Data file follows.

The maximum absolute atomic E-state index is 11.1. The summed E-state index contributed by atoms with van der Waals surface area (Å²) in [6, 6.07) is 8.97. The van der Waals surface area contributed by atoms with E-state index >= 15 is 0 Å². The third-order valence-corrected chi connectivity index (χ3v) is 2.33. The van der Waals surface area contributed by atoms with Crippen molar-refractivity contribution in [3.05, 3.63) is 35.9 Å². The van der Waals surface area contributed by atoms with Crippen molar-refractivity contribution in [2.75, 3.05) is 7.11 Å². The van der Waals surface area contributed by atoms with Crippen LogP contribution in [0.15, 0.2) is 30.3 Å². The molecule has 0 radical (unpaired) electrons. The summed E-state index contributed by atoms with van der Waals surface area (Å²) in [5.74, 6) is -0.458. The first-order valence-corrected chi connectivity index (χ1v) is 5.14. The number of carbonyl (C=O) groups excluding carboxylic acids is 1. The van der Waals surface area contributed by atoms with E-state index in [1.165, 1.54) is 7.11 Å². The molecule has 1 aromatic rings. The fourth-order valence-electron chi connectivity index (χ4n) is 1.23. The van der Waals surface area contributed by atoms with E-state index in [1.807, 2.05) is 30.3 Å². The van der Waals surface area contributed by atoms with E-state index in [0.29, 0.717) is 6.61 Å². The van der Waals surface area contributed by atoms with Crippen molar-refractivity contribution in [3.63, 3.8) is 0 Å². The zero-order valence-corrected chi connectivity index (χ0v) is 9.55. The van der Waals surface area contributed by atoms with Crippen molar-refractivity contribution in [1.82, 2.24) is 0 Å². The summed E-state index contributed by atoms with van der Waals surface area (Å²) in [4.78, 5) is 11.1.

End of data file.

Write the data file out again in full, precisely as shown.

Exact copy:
The maximum absolute atomic E-state index is 11.1. The summed E-state index contributed by atoms with van der Waals surface area (Å²) in [6, 6.07) is 8.97. The van der Waals surface area contributed by atoms with E-state index >= 15 is 0 Å². The third-order valence-corrected chi connectivity index (χ3v) is 2.33. The van der Waals surface area contributed by atoms with Crippen molar-refractivity contribution in [3.05, 3.63) is 35.9 Å². The van der Waals surface area contributed by atoms with Crippen molar-refractivity contribution in [2.75, 3.05) is 7.11 Å². The van der Waals surface area contributed by atoms with Crippen LogP contribution in [0.15, 0.2) is 30.3 Å². The molecule has 0 radical (unpaired) electrons. The summed E-state index contributed by atoms with van der Waals surface area (Å²) in [5.74, 6) is -0.458. The first-order valence-corrected chi connectivity index (χ1v) is 5.14. The number of carbonyl (C=O) groups excluding carboxylic acids is 1. The van der Waals surface area contributed by atoms with E-state index in [1.165, 1.54) is 7.11 Å². The molecule has 1 aromatic rings. The fourth-order valence-electron chi connectivity index (χ4n) is 1.23. The van der Waals surface area contributed by atoms with E-state index in [1.807, 2.05) is 30.3 Å². The van der Waals surface area contributed by atoms with E-state index in [0.29, 0.717) is 6.61 Å². The van der Waals surface area contributed by atoms with Crippen molar-refractivity contribution in [3.63, 3.8) is 0 Å². The zero-order valence-corrected chi connectivity index (χ0v) is 9.55. The van der Waals surface area contributed by atoms with Crippen molar-refractivity contribution in [1.82, 2.24) is 0 Å². The summed E-state index contributed by atoms with van der Waals surface area (Å²) in [4.78, 5) is 11.1.